Jenny Holzer’s Hypocrisy

Walls of the Guggenheim Museum bathed in a purple glow. A scrolling LED text installation winds up the ramps of the Guggenheim Museum, displaying texts written and curated by the artist, leading to a blue sky beyond the oculus.
Installation view, Jenny Holzer: L: right Line, May 17-September 29, 2024. Solomon R. Guggenheim Museum, New York. @2024 Jenny Holzer, Artists Rights Society (ARS), New York, Photo: Filip Wolak

“I want people to concentrate on the content of the writing and not ‘who done it.’ I want the work to be of utility to as many people as possible. And I think if it were attributed to me, it would be easier to toss.”

Quote by Jenny Holzer from Art21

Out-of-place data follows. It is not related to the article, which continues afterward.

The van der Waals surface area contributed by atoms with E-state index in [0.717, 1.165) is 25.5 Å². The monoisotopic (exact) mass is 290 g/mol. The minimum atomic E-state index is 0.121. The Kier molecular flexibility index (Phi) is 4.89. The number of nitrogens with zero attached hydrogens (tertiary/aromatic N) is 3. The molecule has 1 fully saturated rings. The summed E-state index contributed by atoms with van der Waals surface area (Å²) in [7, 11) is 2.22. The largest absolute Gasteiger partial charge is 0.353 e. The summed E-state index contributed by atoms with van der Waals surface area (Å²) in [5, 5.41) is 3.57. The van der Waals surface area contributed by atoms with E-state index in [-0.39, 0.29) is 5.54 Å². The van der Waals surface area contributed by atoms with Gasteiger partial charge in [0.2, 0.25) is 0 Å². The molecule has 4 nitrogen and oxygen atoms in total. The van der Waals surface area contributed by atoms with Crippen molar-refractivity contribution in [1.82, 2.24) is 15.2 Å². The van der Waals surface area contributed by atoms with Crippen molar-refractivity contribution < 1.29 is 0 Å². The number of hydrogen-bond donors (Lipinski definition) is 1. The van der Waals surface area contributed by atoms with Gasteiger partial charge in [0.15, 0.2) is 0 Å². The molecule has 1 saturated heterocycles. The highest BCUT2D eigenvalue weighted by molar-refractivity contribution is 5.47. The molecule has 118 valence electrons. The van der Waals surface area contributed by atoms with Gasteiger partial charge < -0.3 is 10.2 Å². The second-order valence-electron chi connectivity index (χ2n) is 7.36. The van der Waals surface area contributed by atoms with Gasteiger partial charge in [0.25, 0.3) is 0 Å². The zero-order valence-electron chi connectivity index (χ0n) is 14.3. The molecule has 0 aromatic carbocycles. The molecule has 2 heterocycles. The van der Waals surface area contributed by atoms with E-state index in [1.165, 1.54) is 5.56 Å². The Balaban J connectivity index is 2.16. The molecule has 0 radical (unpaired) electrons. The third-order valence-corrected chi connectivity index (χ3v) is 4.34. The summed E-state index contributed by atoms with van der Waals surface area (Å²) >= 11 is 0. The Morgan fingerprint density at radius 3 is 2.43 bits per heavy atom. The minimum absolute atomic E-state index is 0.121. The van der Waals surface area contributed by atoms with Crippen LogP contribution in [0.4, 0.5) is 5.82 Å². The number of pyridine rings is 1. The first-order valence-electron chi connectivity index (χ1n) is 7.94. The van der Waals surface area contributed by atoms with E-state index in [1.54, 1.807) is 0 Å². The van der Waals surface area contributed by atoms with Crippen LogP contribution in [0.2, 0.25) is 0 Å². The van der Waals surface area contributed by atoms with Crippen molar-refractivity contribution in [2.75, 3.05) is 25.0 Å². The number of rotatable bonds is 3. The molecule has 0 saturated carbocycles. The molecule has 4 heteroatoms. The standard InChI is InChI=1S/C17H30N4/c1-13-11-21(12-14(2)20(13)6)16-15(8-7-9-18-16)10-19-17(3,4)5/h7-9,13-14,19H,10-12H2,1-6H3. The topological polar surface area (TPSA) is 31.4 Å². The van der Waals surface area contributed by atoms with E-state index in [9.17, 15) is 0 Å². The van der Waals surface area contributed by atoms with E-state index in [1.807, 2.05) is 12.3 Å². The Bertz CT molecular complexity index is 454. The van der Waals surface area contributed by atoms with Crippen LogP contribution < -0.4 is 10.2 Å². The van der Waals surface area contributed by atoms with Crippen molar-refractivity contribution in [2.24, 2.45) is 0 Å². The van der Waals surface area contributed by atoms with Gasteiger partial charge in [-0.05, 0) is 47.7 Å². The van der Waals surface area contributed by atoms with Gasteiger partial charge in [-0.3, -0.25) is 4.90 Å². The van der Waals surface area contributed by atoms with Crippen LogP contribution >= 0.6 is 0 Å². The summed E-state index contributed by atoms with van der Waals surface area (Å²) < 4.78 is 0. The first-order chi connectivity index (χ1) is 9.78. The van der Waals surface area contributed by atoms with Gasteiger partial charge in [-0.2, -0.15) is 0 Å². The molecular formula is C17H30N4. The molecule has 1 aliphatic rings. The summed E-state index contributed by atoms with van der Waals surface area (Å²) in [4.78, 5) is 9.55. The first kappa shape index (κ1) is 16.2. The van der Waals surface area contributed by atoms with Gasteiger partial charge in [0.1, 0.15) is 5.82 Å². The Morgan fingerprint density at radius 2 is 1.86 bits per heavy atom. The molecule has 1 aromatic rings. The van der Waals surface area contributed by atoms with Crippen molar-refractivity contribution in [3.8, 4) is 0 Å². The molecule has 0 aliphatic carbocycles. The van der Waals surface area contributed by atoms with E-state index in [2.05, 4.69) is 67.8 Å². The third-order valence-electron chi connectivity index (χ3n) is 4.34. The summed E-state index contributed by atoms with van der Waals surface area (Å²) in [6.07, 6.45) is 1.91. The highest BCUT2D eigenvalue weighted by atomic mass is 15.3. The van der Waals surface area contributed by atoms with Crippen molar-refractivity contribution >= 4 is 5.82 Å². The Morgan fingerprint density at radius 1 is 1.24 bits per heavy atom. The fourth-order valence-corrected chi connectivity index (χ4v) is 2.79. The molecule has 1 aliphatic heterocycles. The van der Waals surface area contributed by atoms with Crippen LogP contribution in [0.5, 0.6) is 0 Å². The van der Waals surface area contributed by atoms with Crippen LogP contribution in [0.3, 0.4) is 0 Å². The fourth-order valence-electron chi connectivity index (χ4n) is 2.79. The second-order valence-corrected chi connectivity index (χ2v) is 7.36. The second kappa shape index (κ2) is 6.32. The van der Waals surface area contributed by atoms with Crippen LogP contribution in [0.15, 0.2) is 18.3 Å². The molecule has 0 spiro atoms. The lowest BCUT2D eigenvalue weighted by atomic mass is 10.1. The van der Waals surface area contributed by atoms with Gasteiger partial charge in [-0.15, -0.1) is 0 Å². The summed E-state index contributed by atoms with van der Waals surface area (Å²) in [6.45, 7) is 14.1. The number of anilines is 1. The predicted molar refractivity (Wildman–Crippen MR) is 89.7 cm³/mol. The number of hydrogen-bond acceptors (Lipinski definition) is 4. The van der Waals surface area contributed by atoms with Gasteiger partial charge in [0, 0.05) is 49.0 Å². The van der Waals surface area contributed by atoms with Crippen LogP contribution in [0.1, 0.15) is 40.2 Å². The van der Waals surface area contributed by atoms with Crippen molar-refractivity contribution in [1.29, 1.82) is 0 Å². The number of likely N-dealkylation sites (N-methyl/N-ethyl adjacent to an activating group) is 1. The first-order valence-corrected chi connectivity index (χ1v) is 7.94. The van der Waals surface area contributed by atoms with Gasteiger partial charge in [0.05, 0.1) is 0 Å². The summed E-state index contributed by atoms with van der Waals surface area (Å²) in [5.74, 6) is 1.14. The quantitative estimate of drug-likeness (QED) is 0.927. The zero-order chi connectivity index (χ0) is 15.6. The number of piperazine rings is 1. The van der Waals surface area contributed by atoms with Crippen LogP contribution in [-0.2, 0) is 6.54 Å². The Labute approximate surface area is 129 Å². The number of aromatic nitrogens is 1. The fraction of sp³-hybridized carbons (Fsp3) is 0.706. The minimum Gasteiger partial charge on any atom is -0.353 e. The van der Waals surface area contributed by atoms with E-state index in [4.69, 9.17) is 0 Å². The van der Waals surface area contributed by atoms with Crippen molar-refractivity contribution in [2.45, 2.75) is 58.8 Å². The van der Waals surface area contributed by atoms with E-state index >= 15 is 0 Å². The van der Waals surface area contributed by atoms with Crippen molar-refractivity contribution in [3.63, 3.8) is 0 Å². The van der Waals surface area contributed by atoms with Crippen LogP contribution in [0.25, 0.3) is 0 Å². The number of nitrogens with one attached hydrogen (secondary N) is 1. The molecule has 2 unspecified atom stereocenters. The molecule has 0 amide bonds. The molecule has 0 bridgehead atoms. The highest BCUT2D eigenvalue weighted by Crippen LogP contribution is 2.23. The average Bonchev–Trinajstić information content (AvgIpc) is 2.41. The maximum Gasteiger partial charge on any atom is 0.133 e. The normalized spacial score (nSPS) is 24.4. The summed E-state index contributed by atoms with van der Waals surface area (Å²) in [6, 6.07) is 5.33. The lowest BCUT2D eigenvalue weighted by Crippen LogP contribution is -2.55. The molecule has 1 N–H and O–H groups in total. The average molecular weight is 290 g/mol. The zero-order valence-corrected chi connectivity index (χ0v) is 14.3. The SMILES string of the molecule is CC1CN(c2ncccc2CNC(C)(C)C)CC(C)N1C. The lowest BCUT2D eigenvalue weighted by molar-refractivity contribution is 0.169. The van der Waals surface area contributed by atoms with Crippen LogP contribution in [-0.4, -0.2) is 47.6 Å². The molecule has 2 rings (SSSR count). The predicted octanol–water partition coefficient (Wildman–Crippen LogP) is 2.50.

Recently, I wrote an opinion piece on the suspect politics of Maurizio Cattelan’s show at Gagosian Gallery — it questioned why successful artists who make political claims for their work do not use their privilege to engage in direct political commentary and action rather than critique by analogy. I’m not suggesting they need to engage in social practices like Mel Chin or Tania Bruguera; I think artists like Cattelan can be more direct in their criticism or more like Theaster Gates, who acknowledges the contradictions and privilege that comes with his success to the degree that he openly differentiates between museums and institutional exhibits that permit him to experimentation and his gallery exhibits that afford him market engagement. Meanwhile, while those works have an implied politic, he is an activist who focuses on community development, which is realized through his Chicago-based Rebuild Foundation, which is a platform for cultural development and neighborhood transformation. This multifaceted approach enables Gates to navigate and influence both the art world and broader societal issues without collapsing one into the other.

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